Foreclosures appear to be following a “double-peak” pattern mirroring the double-dip pattern housing prices experienced, according to CNBC. Housing prices, as has been widely reported, plummetted at the outset of the recession but rallied briefly thanks to the homebuyer tax credit. Once it expired last year, all the gains were nullified, a recent report from Clear Capital shows.
Now, foreclosures, which spiked during the recession, but slowed in the last year thanks to an elongated process spurred by the “robo-signing” scandal, appear to be picking up again. Foreclosures are up 10 percent in June from May, according to Lender Process Services.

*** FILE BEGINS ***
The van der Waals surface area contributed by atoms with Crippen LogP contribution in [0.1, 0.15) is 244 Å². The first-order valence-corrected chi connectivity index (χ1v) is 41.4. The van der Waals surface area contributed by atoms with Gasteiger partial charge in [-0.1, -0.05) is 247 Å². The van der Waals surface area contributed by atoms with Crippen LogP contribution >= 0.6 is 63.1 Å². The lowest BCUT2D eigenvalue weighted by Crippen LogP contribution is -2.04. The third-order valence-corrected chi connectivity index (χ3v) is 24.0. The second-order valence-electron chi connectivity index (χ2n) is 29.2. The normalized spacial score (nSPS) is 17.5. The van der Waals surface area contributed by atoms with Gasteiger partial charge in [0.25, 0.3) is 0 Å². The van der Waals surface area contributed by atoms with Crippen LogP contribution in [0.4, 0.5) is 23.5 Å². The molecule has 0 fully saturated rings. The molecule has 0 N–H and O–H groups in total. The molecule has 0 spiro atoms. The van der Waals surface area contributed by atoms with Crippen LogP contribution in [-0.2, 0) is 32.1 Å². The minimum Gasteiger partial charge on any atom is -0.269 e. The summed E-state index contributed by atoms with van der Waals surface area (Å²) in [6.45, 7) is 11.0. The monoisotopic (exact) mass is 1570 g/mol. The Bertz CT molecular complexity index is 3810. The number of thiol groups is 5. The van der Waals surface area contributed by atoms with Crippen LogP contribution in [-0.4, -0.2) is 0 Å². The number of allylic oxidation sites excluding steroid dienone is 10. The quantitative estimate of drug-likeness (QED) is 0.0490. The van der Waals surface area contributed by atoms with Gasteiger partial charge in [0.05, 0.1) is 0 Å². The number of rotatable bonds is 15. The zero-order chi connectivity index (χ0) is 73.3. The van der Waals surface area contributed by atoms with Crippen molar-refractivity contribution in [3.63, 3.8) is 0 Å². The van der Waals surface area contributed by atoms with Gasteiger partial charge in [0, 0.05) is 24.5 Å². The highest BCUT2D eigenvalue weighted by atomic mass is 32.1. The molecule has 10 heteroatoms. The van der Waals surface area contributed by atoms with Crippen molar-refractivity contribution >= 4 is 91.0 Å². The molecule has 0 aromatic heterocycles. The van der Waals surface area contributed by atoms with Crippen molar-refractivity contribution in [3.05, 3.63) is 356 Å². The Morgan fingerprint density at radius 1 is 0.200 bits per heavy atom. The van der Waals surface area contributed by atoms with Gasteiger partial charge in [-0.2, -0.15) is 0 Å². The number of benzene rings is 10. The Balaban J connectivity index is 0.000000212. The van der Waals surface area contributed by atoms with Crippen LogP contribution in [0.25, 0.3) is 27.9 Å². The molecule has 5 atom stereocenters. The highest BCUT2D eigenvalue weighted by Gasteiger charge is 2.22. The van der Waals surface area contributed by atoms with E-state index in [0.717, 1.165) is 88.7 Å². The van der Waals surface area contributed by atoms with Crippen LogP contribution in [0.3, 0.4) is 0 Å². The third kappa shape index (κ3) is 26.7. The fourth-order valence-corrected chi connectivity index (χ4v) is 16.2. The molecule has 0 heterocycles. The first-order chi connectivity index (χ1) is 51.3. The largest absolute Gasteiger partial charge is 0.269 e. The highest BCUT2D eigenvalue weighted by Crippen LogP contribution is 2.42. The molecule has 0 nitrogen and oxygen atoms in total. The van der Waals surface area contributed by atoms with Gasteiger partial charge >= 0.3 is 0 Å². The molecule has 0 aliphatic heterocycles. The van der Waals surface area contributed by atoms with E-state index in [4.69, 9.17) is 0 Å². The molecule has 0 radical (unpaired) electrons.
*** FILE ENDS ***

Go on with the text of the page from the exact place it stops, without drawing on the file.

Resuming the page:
On first blush, that’s actually a positive sign, because foreclosed homes need to pass through the market before housing prices can stabilize, CNBC said. But new delinquencies also rose 2.4 percent in June, signaling an increasing number of underwater homes that will likely need to pass their way through the foreclosure pipeline.
And with economic indicators weakening across the board, CNBC said delinquencies may continue to increase and drag the housing crisis onward. [CNBC]